1998 is calling, and it wants a website
- Red Hat 5.2
- Apache v1.3
- DNS A Record
- FTP Server for transfering the files
But let’s not forget what you had to tell the team:
- It’s slow: Your images have to be small because your server isn’t very powerful, but traffic should be light so performance shouldn’t be an issue yet.
- It’s unreliable: The server might reboot for some patches, and your website will be down for a few minutes, but you’ll try to make that happen at night or weekends. Honestly, you just might reboot the server because you fucked up something else and a reboot is the only way to fix it.
- Your IP address changes: The website might go down if your Home IP address changes. The team isn’t paying you anything, and you don’t want to pay big money to host the website somewhere else. Your dynamic DNS script should take care of any changes within a 5-10 minute period.
A better way
There has to be a better way, right? It’s 2006 and along comes Amazon Web Services to save the day. By 2008 GitHub is here too. Let’s look at a modern stack for a team website:
- Static files in GitHub
- Amazon S3 Bucket for public hosting
- Route 53 Domain Name
- CloudFront for Speed and Security (We’ve got HTTPS! Imagine doing that in 1998.)
- Perhaps even some Terraform to automate all the things.
Everybody wants a website. Your friend owns a medical practice, your son’s soccer team needs one, your neighbor’s soap making business is booming. You’ve got websites you manage, which isn’t a problem, but suddenly your Amazon Web Services bill is $15+/month for websites you don’t make any money on. It’s only a little bit of money, but that’s okay. You don’t mind.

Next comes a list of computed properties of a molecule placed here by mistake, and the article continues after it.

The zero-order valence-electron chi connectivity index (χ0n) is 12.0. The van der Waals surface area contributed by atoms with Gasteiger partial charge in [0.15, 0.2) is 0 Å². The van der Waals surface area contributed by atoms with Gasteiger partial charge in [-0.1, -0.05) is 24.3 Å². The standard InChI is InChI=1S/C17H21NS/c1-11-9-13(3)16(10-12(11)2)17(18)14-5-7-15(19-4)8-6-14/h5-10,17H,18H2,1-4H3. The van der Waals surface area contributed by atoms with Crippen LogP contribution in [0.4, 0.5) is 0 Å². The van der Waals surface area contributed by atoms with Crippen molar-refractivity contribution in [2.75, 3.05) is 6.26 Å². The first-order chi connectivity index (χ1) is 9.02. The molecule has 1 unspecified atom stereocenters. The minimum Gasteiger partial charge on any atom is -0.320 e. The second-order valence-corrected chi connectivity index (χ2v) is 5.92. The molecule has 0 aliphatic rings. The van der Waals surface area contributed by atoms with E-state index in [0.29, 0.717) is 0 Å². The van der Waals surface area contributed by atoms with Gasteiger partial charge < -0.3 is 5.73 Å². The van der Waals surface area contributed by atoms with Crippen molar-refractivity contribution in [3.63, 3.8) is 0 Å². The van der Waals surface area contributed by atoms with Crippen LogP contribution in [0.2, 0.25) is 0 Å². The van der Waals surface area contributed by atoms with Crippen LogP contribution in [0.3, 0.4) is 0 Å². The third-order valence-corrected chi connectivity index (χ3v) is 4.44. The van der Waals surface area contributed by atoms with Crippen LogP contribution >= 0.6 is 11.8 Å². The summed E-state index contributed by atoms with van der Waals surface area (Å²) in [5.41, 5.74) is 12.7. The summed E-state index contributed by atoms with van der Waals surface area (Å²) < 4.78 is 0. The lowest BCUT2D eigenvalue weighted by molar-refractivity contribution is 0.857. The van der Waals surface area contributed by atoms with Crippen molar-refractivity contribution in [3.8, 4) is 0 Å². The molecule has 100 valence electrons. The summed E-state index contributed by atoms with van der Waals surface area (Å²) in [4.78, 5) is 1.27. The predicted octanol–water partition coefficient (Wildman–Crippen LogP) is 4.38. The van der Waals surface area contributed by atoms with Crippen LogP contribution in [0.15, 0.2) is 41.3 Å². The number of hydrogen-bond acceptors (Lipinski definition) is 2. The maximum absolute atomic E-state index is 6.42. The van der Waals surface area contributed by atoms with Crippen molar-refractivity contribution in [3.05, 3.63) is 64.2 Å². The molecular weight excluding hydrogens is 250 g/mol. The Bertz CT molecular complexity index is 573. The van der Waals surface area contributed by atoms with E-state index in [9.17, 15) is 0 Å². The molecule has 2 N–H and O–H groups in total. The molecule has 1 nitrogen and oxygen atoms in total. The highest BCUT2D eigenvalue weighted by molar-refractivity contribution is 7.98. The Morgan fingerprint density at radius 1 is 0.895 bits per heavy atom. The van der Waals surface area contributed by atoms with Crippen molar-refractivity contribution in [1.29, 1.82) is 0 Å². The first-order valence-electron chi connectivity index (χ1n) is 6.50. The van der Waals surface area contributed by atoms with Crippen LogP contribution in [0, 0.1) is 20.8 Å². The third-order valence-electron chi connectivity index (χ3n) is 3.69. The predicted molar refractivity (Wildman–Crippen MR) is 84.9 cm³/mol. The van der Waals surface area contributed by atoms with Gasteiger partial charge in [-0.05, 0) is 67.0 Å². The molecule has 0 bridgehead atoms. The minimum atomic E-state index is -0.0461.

… but does your wife know how much you spend at AWS?
It’s not the storage costs at AWS that burn you, it’s the add-on services. Here’s my recent AWS bill for a few simple websites:
|AWS Service||Monthly Cost|
|Route 53 DNS||$8.06/month|
We’re now at $16.82/month US Dollars for a few basic websites. In other words, thats $201.84 a year that could have been in my pocket. Ironically, the $1.90 I pay at CloudWatch is primrarily alarms to monitor that I haven’t spent more at AWS than I want to. Yes, they charge me to make sure I’m not spending too much.
There are some alternatives that I’ve found that work for me. Your mileage my very:
GitHub Pages FREE Plan. If you can manage to make this work, I suggest you do it. It’s free, and GitHub will host your page. If you can’t, you might need to continue eating the $0.85/month in storage costs, but it really isn’t that bad. You don’t need a private repo for your public website. You’ve got nothing on that site that people can’t scrape from the public internet anyway.
CloudFlare FREE Plan. This solves a multitude of issues. Although I still register my domains at AWS Route 53 Domains, I now point the name servers over the CloudFlare to manage my DNS. This saves me $0.50/month/domain as the CloudFlare DNS system is free. It also doubles as my Logging & Metrics system, the Global CDN for speed, and HTTPS Certificates… all of which are given away in their free plan.
I’d like to say I’m bank rolling my $15/mo again, but I haven’t finished moving the websites over yet. I’ll let you know what my next bill looks like once that’s done.
- Like what you read today? Want to help me recover some of my AWS costs I lost? I’m coffee driven. Buy me a coffee
- Shout out to the old robotics team, still kicking it! Children of the Swamp #179
- Sticking with S3 and CloudFront, that’s cool, but you’ll want something like S3Stat to watch your log files. I bet you didn’t know your S3 logs had this much data in it. S3Stat made analytics easy.
What are your thoughts on alternatives to AWS? Please leave me a comment and let me know what you use!